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Roden Noel to Walt Whitman, 16 May 1886

 loc.02908.001_large.jpg Dear Sir,

I am so sorry to hear of your illness! And very sorry to hear the book has not reached you. I have now told my publisher to send another copy to your correct address.2  loc.02908.002_large.jpg I shall be glad to hear you are not dissatisfied with the essay on yourself. I formerly sent you some of my poetry, but it was early work. I hope I have been getting on since, & have now got a place  loc.02908.003_large.jpg perhaps as permanent as this sort of thing can be!—among our poets—though I am not popular here, or in America. I could wish to be more known in America.

I am glad that you are at last taking your rightful place among the best.

My debt to you is great.  loc.02908.004_large.jpg Would that I could express it in person! I have often said the chief (if not the only) reason why I want to go to America is to see Niagara, the Yosemite, & Walt Whitman!

You did send me your works, & I value the present not a little. But I was sorry to see Dr Bucke3 did not mention me among your early admirers, for I published in "Dark Blue" (an essay you & Mr Burroughs4 liked) long ago (this one is an enlarged republication of that).

Processing5 the fine "Democratic Vistas" & "Sketches during the war" &c [illegible].

Yours with sincere respect, Roden Noel.

I venture to send a photo of myself in return for some you sent me of yourself formerly.

I'll send a copy too of my last book, "Songs of the Heights & Deeps"

 loc.02908.005_large.jpg  loc.02908.006_large.jpg see notes June 28 1888 Roden Noel

Roden Noel (1834–1894) was an English poet, critic, and admirer of Whitman. Noel's "A Study of Walt Whitman: The Poet of Modern Democracy" (Dark Blue 2 [October 1871], 241–253), spoke glowingly of the poet, describing him as "tall, colossal, luxuriant, unpruned, like some giant tree in a primeval forest. . . . He springs out of that vast American continent full-charged with all that is special and national in it" (242).


  • 1. This letter is addressed: Walt Whitman | 328. Mickle St. | Camden | New Jersey | USA. Camden is written in red between the Mickle Street address and the state of New Jersey. A post office stamp indicates that the missing part of the address—Camden—was supplied by the New York Post Office. The letter is postmarked: New York | MAY | 24. The letter is also postmarked: RW? | 5 | May 5 | 86; CAMDEN N.J. | MAY | 25 | 7AM | 1886 | REC'D; NEW YORK | MAY 24 | 530PM | 86. The post office has also marked the letter Due | 10 | cents; DEFICIENCY | IN | DIRECTION | SUPPLIED | BY | NEW YORK POST OFFICE. [back]
  • 2. Noel had informed Whitman on March 30, 1886 that he had his publishers send Whitman "a vol. of [his] essays on Poetry and Poets." The poet replied on May 3, 1886, stating he did not receive the book and describing himself as "well cared for, but paralyzed in body, & quite unable to walk around." After Noel had re-sent his book, Whitman acknowledged its receipt on June 29, 1886. [back]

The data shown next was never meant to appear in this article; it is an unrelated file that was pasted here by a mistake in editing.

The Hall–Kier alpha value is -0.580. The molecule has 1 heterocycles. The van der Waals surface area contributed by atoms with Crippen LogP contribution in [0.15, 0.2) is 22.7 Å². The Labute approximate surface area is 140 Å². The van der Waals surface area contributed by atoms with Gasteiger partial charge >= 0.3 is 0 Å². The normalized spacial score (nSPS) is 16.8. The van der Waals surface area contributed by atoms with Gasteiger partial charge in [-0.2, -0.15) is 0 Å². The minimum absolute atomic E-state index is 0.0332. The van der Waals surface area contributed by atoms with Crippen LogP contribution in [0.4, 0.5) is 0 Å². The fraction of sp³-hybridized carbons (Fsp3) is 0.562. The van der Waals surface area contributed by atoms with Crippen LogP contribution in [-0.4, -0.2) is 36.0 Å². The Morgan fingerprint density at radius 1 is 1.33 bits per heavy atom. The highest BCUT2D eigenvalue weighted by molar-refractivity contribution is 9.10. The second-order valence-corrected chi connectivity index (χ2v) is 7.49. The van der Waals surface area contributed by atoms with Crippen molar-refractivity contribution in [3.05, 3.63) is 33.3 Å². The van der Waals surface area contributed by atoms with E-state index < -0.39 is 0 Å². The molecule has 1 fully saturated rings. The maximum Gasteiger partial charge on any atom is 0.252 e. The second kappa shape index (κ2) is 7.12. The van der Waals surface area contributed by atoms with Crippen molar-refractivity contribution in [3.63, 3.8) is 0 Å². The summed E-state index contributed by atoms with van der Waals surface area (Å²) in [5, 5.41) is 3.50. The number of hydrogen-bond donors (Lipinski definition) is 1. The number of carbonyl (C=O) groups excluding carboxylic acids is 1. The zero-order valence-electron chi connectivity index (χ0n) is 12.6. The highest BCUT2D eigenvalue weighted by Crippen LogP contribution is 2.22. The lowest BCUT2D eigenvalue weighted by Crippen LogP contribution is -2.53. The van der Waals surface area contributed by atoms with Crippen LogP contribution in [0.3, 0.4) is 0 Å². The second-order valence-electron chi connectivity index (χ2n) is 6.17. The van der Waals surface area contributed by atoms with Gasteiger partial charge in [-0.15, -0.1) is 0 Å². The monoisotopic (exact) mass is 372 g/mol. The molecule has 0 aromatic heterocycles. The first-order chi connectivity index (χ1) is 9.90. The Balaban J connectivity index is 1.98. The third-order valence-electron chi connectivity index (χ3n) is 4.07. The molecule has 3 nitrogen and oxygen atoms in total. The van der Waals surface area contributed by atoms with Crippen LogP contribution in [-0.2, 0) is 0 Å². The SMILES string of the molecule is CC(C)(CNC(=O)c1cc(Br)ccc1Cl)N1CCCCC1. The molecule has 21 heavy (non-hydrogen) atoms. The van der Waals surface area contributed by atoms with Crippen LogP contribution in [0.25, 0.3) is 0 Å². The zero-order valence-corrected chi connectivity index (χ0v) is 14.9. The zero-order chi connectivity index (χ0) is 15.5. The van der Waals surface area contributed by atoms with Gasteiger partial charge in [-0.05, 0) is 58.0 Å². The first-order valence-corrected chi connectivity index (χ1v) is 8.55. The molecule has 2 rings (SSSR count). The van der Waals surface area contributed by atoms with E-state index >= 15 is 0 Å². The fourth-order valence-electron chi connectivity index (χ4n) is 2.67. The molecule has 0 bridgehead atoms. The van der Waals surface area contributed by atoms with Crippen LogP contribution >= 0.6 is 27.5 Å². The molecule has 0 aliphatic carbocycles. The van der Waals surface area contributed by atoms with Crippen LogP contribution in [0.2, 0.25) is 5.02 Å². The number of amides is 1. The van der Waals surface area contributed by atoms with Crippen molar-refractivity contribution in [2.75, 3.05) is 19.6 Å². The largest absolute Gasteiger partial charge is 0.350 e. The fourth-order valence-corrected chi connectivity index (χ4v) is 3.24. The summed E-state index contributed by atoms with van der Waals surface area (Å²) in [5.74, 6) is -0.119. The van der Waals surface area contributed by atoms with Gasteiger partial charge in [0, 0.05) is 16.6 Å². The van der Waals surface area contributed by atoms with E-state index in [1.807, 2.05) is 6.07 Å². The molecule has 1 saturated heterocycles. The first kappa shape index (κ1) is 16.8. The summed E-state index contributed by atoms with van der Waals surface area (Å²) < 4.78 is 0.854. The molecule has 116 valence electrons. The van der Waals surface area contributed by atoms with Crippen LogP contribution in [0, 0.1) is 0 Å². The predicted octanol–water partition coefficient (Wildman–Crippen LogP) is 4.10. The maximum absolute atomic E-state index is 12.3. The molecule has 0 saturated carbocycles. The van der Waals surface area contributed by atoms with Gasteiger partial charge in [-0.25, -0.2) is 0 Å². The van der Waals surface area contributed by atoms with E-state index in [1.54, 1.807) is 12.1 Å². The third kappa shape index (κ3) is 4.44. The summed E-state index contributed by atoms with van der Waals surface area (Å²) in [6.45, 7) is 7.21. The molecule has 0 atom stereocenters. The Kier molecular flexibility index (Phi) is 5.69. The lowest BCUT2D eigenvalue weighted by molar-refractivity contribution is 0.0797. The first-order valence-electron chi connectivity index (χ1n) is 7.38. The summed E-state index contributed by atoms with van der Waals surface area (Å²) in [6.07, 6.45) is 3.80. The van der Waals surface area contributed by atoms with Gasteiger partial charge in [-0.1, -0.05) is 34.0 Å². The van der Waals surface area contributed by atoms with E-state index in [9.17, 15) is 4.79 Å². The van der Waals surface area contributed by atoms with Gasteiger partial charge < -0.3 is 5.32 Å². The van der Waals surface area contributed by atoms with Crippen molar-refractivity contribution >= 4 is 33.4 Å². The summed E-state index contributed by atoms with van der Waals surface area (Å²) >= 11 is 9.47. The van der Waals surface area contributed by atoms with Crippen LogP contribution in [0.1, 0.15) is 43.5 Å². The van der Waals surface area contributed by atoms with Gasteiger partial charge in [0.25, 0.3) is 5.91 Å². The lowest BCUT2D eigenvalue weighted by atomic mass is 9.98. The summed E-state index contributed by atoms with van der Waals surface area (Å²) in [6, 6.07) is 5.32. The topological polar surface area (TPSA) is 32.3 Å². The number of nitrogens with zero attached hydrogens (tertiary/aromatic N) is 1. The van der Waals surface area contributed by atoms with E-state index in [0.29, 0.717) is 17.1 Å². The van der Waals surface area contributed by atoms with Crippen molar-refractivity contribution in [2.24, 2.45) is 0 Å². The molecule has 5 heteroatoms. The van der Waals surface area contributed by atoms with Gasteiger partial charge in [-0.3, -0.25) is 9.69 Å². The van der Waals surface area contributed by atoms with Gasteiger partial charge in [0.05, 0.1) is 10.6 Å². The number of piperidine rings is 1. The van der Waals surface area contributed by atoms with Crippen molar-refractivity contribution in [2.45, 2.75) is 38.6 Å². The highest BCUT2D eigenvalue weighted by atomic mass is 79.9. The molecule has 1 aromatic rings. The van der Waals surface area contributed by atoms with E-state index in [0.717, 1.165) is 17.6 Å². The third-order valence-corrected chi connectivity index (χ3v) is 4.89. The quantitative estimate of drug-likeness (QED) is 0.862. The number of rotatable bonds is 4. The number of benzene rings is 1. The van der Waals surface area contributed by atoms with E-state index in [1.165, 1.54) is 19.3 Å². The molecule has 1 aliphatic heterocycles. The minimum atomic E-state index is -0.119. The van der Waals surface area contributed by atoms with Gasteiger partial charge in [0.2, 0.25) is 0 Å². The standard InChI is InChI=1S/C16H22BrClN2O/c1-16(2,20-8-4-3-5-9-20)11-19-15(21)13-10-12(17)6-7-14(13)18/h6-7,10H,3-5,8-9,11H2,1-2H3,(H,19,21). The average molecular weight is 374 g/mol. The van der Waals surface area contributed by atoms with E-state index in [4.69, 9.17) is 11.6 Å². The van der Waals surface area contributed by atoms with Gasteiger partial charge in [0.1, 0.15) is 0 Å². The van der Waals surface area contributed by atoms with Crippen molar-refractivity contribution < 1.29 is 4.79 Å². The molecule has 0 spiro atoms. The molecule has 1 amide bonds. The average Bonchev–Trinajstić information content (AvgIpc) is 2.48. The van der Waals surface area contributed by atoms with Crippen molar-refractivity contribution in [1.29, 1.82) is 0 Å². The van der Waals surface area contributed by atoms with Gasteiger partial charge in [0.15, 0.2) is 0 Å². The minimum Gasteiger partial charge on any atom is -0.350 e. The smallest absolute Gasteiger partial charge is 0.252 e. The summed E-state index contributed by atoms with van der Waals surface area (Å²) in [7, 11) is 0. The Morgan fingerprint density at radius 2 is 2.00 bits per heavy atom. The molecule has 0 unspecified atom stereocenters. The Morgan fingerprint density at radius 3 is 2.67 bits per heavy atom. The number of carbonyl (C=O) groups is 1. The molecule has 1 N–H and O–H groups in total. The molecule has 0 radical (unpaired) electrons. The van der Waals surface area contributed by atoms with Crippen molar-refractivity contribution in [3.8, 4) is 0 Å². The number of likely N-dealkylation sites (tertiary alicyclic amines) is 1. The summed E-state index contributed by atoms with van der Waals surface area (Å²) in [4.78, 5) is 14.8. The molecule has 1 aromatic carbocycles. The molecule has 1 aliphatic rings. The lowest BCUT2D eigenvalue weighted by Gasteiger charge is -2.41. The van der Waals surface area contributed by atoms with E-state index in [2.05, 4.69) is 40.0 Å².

• 3. Richard Maurice Bucke (1837–1902) was a Canadian physician and psychiatrist who grew close to Whitman after reading Leaves of Grass in 1867 (and later memorizing it) and meeting the poet in Camden a decade later. Even before meeting Whitman, Bucke claimed in 1872 that a reading of Leaves of Grass led him to experience "cosmic consciousness" and an overwhelming sense of epiphany. Bucke became the poet's first biographer with Walt Whitman (Philadelphia: David McKay, 1883), and he later served as one of his medical advisors and literary executors. For more on the relationship of Bucke and Whitman, see Howard Nelson, "Bucke, Richard Maurice," Walt Whitman: An Encyclopedia, ed. J.R. LeMaster and Donald D. Kummings (New York: Garland Publishing, 1998). [back]
  • 4. The naturalist John Burroughs (1837–1921) met Whitman on the streets of Washington, D.C., in 1864. After returning to Brooklyn in 1864, Whitman commenced what was to become a decades-long correspondence with Burroughs. Burroughs was magnetically drawn to Whitman. However, the correspondence between the two men is, as Burroughs acknowledged, curiously "matter-of-fact." Burroughs would write several books involving or devoted to Whitman's work: Notes on Walt Whitman, as Poet and Person (1867), Birds and Poets (1877), Whitman, A Study (1896), and Accepting the Universe (1924). For more on Whitman's relationship with Burroughs, see Carmine Sarracino, "Burroughs, John [1837–1921] and Ursula [1836–1917]," Walt Whitman: An Encyclopedia, ed. J.R. LeMaster and Donald D. Kummings (New York: Garland Publishing, 1998). [back]
  • 5. The ending of the letter can be found on the first page. Noel has written in a palimpsest across the opening of the letter. [back]
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